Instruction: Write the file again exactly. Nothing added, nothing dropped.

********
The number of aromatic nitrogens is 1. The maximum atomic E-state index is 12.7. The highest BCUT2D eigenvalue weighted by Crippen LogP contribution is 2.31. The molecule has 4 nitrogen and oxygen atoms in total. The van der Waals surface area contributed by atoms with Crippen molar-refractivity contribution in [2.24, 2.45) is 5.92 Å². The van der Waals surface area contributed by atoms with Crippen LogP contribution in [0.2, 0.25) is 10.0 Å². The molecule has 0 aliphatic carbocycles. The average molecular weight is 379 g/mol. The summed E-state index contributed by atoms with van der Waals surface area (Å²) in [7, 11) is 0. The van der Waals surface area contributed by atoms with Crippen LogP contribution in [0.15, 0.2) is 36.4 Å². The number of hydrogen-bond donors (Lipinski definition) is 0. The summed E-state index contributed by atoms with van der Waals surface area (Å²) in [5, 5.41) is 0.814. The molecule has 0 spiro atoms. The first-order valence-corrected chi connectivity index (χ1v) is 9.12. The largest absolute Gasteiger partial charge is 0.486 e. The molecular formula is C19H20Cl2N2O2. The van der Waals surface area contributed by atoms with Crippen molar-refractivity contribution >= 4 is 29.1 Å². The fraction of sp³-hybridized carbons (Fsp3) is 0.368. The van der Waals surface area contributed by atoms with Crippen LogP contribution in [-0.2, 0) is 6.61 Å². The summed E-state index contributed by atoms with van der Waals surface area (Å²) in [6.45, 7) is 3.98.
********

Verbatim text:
The number of aromatic nitrogens is 1. The maximum atomic E-state index is 12.7. The highest BCUT2D eigenvalue weighted by Crippen LogP contribution is 2.31. The molecule has 4 nitrogen and oxygen atoms in total. The van der Waals surface area contributed by atoms with Crippen molar-refractivity contribution in [2.24, 2.45) is 5.92 Å². The van der Waals surface area contributed by atoms with Crippen LogP contribution in [0.2, 0.25) is 10.0 Å². The molecule has 0 aliphatic carbocycles. The average molecular weight is 379 g/mol. The summed E-state index contributed by atoms with van der Waals surface area (Å²) in [7, 11) is 0. The van der Waals surface area contributed by atoms with Crippen LogP contribution in [0.15, 0.2) is 36.4 Å². The number of hydrogen-bond donors (Lipinski definition) is 0. The summed E-state index contributed by atoms with van der Waals surface area (Å²) in [5, 5.41) is 0.814. The molecule has 0 spiro atoms. The first-order valence-corrected chi connectivity index (χ1v) is 9.12. The largest absolute Gasteiger partial charge is 0.486 e. The molecular formula is C19H20Cl2N2O2. The van der Waals surface area contributed by atoms with Crippen molar-refractivity contribution >= 4 is 29.1 Å². The fraction of sp³-hybridized carbons (Fsp3) is 0.368. The van der Waals surface area contributed by atoms with Crippen LogP contribution in [-0.2, 0) is 6.61 Å². The summed E-state index contributed by atoms with van der Waals surface area (Å²) in [6.45, 7) is 3.98.